Fattoria Il Palagio

Steven’s train arrived and Ronan met us at the station for the 40-minute drive to his incredibly beautiful home in somewhere Tuscany that’s 40 minutes northwest of Florence. I dream of living somewhere like that for maybe 6 months or maybe that’s too long considering there’s not much to do. Although … hiking, biking, gardening, photography, eating. We had an amazing time. Friday night, we went to a fabulous local restaurant, Fattoria Il Palagio, that looked like what you would imagine if someone said “Tuscan stone villa” to you. I had fried artichokes (its artichoke season!) and tortelli, which is local to the area and is ravioli stuffed with tomato and potato. How can you go wrong with carbs stuffed with carbs? Oh, and topped with Italian sauce. Steven had the same pasta but with a meat sauce. That’s what he always has. Oh wait, he had something with ragu (a ragu is a meat sauce, but that was my first course, my main course was a local stew called peposo). Sorry, Uncle David. We know it’s not as good as the ragu in Bologna, but according to Steven, it was very good (yes it was fabulous as was the peposo).

We were happy for the chill weekend since we have been doing our usual running around and Steven has been working a ton (to keep me in the lifestyle to which I would like to become accustomed). Ronan is a great host and we enjoyed taking Ronan’s dog Rufus for walks, watching Ronan cook for us, letting Ronan make us coffee, drinking Ronan’s wine(and gin and grappa). My life advice for you is as follows: Make a friend who lives in Tuscany, preferably one as nice as Ronan!

Antica Osteria de Montecarelli

Sunday, we went to Antica Osteria di Montecarelli, a tiny restaurant in what once was a house, and ate giant platefuls of pasta. Ronan had to use his locals only skills to get us in and it was worth it. We stayed full for most of the day and just had a snack for dinner.

Our time in Rome is winding down. This upcoming weekend is Easter(and sadly our last weekend) and already everything is much more crowded and the traffic has multiplied (along with the honking horns). We were thinking of heading to the Vatican to see El Papa, but did you know that Mass starts at 10 a.m. and the recommendation is that we get there by 8 a.m.? That seems early for us, so we may leave the Pope to the Catholics on Easter Sunday. We’ll see.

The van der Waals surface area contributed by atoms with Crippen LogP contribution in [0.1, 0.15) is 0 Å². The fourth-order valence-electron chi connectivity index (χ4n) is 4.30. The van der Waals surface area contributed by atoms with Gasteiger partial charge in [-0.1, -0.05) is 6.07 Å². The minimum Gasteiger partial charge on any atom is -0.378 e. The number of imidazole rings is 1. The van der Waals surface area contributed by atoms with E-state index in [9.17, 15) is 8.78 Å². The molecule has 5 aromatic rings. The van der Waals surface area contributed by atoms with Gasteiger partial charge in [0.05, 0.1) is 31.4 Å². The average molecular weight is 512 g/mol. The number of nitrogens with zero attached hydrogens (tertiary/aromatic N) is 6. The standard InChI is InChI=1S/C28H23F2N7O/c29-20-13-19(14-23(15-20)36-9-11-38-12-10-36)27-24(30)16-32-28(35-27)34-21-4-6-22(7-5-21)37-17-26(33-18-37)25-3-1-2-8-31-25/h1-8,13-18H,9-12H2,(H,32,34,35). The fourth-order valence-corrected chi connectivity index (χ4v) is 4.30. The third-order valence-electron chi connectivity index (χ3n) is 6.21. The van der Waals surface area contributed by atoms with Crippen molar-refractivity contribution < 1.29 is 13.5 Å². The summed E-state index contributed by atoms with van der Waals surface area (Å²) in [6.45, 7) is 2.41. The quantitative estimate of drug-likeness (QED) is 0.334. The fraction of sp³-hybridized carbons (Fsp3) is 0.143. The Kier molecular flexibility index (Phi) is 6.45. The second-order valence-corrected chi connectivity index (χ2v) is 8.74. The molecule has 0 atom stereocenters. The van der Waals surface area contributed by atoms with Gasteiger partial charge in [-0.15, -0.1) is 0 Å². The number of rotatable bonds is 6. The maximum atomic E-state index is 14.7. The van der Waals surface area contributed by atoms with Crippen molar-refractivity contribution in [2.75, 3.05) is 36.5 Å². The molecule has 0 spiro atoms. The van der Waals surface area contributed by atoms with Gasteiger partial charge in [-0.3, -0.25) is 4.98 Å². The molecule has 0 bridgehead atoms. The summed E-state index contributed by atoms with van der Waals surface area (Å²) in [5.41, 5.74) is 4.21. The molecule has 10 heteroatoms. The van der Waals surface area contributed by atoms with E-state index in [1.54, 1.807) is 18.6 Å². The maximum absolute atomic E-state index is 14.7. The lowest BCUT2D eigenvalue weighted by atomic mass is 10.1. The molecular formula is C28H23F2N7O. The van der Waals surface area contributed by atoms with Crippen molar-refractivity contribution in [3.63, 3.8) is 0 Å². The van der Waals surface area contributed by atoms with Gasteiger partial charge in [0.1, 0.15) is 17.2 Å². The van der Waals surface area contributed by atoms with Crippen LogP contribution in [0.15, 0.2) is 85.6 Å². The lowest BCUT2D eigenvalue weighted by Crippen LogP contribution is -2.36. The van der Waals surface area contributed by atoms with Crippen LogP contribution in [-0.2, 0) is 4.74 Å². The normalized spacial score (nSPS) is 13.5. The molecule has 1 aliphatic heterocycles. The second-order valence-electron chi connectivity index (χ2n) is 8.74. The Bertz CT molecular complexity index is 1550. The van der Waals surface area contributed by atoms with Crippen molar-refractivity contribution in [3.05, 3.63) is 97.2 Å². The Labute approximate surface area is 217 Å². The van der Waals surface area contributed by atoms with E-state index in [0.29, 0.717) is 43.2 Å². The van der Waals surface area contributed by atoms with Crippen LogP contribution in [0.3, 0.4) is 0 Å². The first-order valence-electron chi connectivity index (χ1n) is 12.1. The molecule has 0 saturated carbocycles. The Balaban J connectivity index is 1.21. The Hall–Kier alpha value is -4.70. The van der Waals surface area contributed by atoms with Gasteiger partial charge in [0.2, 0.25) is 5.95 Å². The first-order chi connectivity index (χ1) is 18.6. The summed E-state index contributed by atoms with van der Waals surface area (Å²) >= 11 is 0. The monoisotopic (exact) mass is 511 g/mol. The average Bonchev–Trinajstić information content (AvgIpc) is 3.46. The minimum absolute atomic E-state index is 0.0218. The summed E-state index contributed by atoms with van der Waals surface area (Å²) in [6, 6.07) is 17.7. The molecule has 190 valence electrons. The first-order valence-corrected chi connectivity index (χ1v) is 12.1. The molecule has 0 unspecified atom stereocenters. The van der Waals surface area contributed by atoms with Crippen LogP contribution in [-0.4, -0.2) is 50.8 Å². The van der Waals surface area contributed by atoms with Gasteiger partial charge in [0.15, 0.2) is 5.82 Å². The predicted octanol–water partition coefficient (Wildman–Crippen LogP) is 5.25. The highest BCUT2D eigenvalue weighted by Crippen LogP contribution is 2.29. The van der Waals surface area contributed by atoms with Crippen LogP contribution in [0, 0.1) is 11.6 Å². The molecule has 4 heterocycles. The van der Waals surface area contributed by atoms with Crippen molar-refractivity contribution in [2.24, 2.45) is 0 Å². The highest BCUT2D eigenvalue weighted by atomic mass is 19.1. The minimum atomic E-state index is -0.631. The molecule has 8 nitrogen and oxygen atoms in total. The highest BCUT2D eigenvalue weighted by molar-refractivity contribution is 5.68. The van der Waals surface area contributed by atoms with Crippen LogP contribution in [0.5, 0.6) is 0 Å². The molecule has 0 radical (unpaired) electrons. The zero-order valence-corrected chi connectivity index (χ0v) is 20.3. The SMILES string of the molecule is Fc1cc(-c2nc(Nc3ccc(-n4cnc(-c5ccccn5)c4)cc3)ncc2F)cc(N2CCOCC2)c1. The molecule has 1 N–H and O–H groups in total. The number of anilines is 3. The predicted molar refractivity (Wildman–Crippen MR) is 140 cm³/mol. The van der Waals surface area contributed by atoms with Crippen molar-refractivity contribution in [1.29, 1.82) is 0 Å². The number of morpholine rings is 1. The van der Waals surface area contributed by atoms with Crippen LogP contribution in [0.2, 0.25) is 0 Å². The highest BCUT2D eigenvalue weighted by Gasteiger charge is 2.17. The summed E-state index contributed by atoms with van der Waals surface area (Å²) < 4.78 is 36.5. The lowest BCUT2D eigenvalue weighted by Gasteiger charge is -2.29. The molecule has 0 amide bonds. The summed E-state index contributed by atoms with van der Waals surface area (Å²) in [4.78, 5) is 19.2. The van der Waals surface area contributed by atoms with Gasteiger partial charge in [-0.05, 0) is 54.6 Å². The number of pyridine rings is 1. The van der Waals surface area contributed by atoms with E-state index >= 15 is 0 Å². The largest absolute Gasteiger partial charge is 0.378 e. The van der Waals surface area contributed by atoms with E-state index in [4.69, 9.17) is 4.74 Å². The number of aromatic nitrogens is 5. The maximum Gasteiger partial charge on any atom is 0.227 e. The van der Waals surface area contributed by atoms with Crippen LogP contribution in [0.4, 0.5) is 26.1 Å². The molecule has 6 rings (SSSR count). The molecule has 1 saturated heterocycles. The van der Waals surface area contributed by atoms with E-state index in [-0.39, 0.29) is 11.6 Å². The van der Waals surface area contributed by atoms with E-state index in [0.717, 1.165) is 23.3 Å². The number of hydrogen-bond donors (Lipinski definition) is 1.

Just the Bare Bones of Our Weekend

This weekend is going to be a calm and quiet one, no 11 trains, no traveling halfway across the country to go the ballet, not even a quick trip to Florence to see more of the sights. Wednesday as we were discussing our weekend plans, Sue stumbled onto a place called Jerry Thomas, that describes itself as speakeasy and was right near a restaurant we were planning to try. It is named after, surprisingly, Jerry Thomas who is described as the father of the American cocktail. To get in you needed to answer a question about him, which was actually about New York’s old Sunday blue laws. We answered the question, which yielded an email that gave us the secret password to get in. On the site is a link to a phone number and instructions on the times that you can call and make a reservation. This just seemed too fun to pass up, so at the appointed hour, Sue called and found that the earliest reservation we could get would be midnight and also that it is a private members only club, so we would have to purchase a membership for the grand sum of €5 each. Now at this point reasonable people our age would have said either: no and given up on the adventure or perhaps, asked if could we get a reservation for another day at an earlier time. But no way we were going to do either of those (we’re not reasonable). So midnight it was.